Eric Edelstein, chief executive officer at Zunguz and serial techpreneur. Image by HumanIPO.
HumanIPO: Do you think it is better for startup accelerators to focus more on gaining support from bigger corporates than focusing on and providing mentorship?
Edelstein: I think both. When I am talking about starting a company from scratch, I mean without accelerator support.
I was always a big fan of starting from scratch. Now I believe it is so much better for an entrepreneur to tap into an existing infrastructure… to grow much quicker.
The hardest thing about finding people for a startup, is that there is no credibility around it.
People don’t always want to join a startup, because you don’t have credibility, you don’t have support, you don’t know how it will go. If you’re backed by an accelerator it gives you a little bit more credibility, but if you’re backed by a corporate company, people feel a lot more comfortable getting involved when they know there is a company behind it.
It’s been a real eye opener on how much support you can get as a startup when you are backed by a corporate.
How do you think the ‘right talent’ is attracted?
I believe the biggest challenge is people in South Africa have a requirement to earn corporate type of value.
The second is that I believe people are very risk averse in when they are checking out ventures and they want the security of being with a corporate. People don’t like this term ‘startup’ because they think it means too much risk.
Do you think a mindset shift around startups and risk is needed?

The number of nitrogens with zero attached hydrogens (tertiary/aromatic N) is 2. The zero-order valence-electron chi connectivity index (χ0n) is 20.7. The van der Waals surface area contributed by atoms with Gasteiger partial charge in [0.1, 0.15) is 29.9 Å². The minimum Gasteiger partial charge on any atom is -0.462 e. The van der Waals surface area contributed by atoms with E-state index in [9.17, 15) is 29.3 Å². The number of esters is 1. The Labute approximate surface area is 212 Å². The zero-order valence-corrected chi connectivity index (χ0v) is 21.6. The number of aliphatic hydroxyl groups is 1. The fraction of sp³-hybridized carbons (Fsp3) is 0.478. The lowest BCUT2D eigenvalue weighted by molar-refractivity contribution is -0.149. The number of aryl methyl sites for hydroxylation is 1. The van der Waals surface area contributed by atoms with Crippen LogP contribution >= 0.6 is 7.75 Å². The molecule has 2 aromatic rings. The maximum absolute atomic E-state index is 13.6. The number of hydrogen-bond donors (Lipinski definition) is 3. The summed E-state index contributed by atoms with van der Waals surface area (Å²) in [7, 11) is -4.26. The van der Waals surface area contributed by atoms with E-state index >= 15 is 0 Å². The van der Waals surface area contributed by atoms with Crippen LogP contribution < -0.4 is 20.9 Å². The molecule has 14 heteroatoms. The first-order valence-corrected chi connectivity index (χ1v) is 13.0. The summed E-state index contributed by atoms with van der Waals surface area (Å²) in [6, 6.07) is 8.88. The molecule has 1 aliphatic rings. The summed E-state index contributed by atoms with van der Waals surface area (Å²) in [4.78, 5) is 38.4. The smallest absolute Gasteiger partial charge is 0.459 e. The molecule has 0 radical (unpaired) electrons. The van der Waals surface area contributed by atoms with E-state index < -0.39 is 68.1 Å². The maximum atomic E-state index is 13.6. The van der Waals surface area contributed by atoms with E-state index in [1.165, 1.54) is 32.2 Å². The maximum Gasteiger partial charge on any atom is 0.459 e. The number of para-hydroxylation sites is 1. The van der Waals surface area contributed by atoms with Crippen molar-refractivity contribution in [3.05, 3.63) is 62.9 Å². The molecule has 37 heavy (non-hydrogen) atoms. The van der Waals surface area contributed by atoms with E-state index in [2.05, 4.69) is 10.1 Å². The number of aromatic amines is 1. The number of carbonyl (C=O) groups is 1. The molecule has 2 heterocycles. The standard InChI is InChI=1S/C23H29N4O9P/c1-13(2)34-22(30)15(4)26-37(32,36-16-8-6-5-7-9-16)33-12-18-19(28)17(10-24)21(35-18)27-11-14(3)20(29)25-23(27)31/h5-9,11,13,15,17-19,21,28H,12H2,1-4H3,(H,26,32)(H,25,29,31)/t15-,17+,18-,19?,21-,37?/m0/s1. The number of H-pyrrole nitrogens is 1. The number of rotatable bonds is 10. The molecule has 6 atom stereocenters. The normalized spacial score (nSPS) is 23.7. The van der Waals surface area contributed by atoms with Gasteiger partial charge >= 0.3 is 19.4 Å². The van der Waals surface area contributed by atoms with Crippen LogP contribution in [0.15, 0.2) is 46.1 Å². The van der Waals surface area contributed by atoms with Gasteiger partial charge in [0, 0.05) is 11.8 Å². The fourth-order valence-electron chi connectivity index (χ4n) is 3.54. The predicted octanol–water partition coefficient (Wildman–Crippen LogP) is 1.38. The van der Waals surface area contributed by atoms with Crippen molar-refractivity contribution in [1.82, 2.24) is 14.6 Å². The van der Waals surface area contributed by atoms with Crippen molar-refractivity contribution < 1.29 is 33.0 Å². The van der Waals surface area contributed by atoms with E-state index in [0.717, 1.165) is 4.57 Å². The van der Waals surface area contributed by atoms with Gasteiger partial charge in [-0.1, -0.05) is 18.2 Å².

I think the mindset needs to change, but I think it’s a slow process. I don’t think it’s going to happen in a year, two years.
Maybe [it will take] a generation for people to realise being involved in a startup business is a lot more… attractive people to go to. But people don’t think that way in South Africa at the moment. And it is changing – people are starting to make that change…that joining an entrepreneur in his journey is an attractive way.
I find it phenomenal about how we have moved forward. I think people that are just entertaining this space are looking at what is happening in Silicon Valley and they are not seeing what we have done in the recent years.
It’s amazing about how much more money has entered the system, how much more successful entrepreneurs’ stories… and the networking that is going on.
But guys that are looking at South Africa go: ‘Are we at the same par as Silicon Valley?’ and they get disillusioned.
Do you feel the comparison is keeping people from realising local potential?
If you are looking to build a South African or African company, I believe it is possible to do it from South Africa. If you are looking to do a global company, it’s more difficult to do it from South Africa, than for example from San Francisco.
I think as a South African, it is important to keep supporting the South African ecosystem. That is why I have decided not to move to San Francisco, because I lived there for four months and from a contact point of view, a MBA point of view, an exit strategy, a company point of view, it would be so much better.
I think there are a lot of great ideas. I think it is about the network, channels of funding. Here, you might have a great idea, but you might not have the network, contacts to drive you forward and it’s much harder to get the funding. So it is difficult [as] the ecosystem is still building.
I really feel we need to help the next set of entrepreneurs build their successful companies. That is what is going to create jobs in the years to come.